As Fall approaches, it is a good time to consider the importance of proper attic ventilation. Improperly ventilated attics are more vulnerable to Hoar Frost that can grow to become ‘sheets of ice’ during extended periods of extreme cold temperatures; then, during a Calgary Chinook it can literally rain inside of your attic which can destroy your insulation, and cause mold and mildew. An ideally-ventilated attic will have ‘soffit-to-ridge-airflow’. This is achieved by having ventilated soffits at the eaves and vented ridge at the peak of the roof, but do not vent the soffits at the gable-ends… because escaping air from the roof peak would be replaced from the closer soffit vents at the gable ends rather than pulling air into the attic from the eaves. Similarly, it is advisable to close off any ‘other’ venting such as gable-end vents, roof turtle vents, etc.
A properly ventilated attic will allow the home to be warmer during the winter because the ‘super cold’ midnight-to-6:00-AM air can be replaced with warmer morning air surrounding the eaves; also, the house will be cooler in the summer because the ‘super hot’ 1:00 PMto-4:00 PM afternoon heat can be replaced with cooler evening air allowing you to sleep more comfortably at night. Another reason to have ‘soffit-to-ridge’ venting is that during high humidity and sudden cooling temperatures, the snow/ ice accumulation on the roof at the eaves, creates a situation where the roof deck become ‘wet’ under the shingles, as well as the attic underside, because moisture is attracted from the air to anything that is colder than it is. Soffit-to-ridge air flow dries this area faster than static air will, plus when hoar frost accumulates, sublimation can occur (the frost will turn to vapour without becoming liquid first). It is extremely important to have soffit venting, working with ridge venting in ‘open beam’ ceilings in order to cause air flow between the trusses (your insulation will be much more effective, and retain it’s desirable qualities longer). Roof ‘turbines’ placed far apart, and near the roof peak, will also work with vented eaves soffits, because the turbine fins are constructed to keep rain & snow from entering the attic (do not cover them in the winter), and to draw the attic air out, creating the ‘updraft’ that is necessary for eaves-to-ridge attic air flow. Power vents, wind turbines, and ridge venting all work with vented soffits at the eaves to optimize attic conditions. Most roof ‘turtle vents’ do not give satisfactory results! Have a good Fall & Winter, and protect your home.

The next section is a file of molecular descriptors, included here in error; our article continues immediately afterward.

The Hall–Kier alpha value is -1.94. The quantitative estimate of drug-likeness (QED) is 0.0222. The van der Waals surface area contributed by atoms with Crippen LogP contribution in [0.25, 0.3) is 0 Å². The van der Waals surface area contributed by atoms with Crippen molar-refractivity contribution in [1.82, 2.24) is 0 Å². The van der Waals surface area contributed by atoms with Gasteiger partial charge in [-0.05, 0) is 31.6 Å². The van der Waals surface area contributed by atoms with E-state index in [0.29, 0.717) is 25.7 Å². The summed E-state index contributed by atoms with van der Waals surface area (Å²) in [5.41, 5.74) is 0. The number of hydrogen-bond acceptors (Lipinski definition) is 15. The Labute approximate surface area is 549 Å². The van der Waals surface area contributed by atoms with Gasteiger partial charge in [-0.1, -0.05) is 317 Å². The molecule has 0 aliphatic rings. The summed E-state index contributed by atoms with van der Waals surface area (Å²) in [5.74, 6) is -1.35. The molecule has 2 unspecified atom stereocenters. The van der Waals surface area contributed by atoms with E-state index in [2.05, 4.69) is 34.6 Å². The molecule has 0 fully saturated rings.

If you are uncertain whether your attic is vented adequately, consult ‘An Expert’.